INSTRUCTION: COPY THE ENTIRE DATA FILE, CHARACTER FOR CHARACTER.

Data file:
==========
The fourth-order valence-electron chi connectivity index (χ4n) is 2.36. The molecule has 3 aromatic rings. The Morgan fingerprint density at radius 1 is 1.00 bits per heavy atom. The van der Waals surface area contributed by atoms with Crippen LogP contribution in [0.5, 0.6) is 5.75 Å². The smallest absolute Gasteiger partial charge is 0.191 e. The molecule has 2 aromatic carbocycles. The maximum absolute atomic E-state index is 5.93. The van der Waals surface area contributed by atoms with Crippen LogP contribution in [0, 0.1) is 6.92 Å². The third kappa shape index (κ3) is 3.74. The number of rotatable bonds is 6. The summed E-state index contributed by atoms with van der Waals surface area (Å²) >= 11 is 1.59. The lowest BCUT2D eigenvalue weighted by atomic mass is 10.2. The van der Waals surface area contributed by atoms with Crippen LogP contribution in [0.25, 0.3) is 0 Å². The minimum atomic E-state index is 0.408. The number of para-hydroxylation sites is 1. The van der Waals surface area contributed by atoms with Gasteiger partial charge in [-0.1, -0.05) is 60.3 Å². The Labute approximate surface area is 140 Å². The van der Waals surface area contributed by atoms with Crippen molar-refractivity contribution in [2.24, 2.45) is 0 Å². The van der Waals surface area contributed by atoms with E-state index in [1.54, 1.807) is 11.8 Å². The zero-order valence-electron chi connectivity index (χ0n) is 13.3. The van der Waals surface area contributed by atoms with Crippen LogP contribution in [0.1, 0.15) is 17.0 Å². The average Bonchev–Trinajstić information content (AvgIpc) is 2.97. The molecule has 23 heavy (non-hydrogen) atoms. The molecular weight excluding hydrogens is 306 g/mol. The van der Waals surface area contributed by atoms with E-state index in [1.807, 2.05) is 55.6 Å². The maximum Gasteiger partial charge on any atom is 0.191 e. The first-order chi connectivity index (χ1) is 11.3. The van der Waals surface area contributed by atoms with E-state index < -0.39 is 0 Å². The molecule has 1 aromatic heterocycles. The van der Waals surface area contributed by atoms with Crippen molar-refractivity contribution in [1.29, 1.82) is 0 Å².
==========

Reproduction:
The fourth-order valence-electron chi connectivity index (χ4n) is 2.36. The molecule has 3 aromatic rings. The Morgan fingerprint density at radius 1 is 1.00 bits per heavy atom. The van der Waals surface area contributed by atoms with Crippen LogP contribution in [0.5, 0.6) is 5.75 Å². The smallest absolute Gasteiger partial charge is 0.191 e. The molecule has 2 aromatic carbocycles. The maximum absolute atomic E-state index is 5.93. The van der Waals surface area contributed by atoms with Crippen LogP contribution in [0, 0.1) is 6.92 Å². The third kappa shape index (κ3) is 3.74. The number of rotatable bonds is 6. The summed E-state index contributed by atoms with van der Waals surface area (Å²) >= 11 is 1.59. The lowest BCUT2D eigenvalue weighted by atomic mass is 10.2. The van der Waals surface area contributed by atoms with Crippen LogP contribution in [0.25, 0.3) is 0 Å². The minimum atomic E-state index is 0.408. The number of para-hydroxylation sites is 1. The van der Waals surface area contributed by atoms with Gasteiger partial charge in [-0.1, -0.05) is 60.3 Å². The Labute approximate surface area is 140 Å². The van der Waals surface area contributed by atoms with Crippen molar-refractivity contribution in [2.24, 2.45) is 0 Å². The van der Waals surface area contributed by atoms with E-state index in [1.54, 1.807) is 11.8 Å². The zero-order valence-electron chi connectivity index (χ0n) is 13.3. The van der Waals surface area contributed by atoms with Crippen LogP contribution in [0.1, 0.15) is 17.0 Å². The average Bonchev–Trinajstić information content (AvgIpc) is 2.97. The molecule has 23 heavy (non-hydrogen) atoms. The molecular weight excluding hydrogens is 306 g/mol. The van der Waals surface area contributed by atoms with E-state index in [1.807, 2.05) is 55.6 Å². The maximum Gasteiger partial charge on any atom is 0.191 e. The first-order chi connectivity index (χ1) is 11.3. The van der Waals surface area contributed by atoms with E-state index < -0.39 is 0 Å². The molecule has 1 aromatic heterocycles. The van der Waals surface area contributed by atoms with Crippen molar-refractivity contribution in [1.29, 1.82) is 0 Å².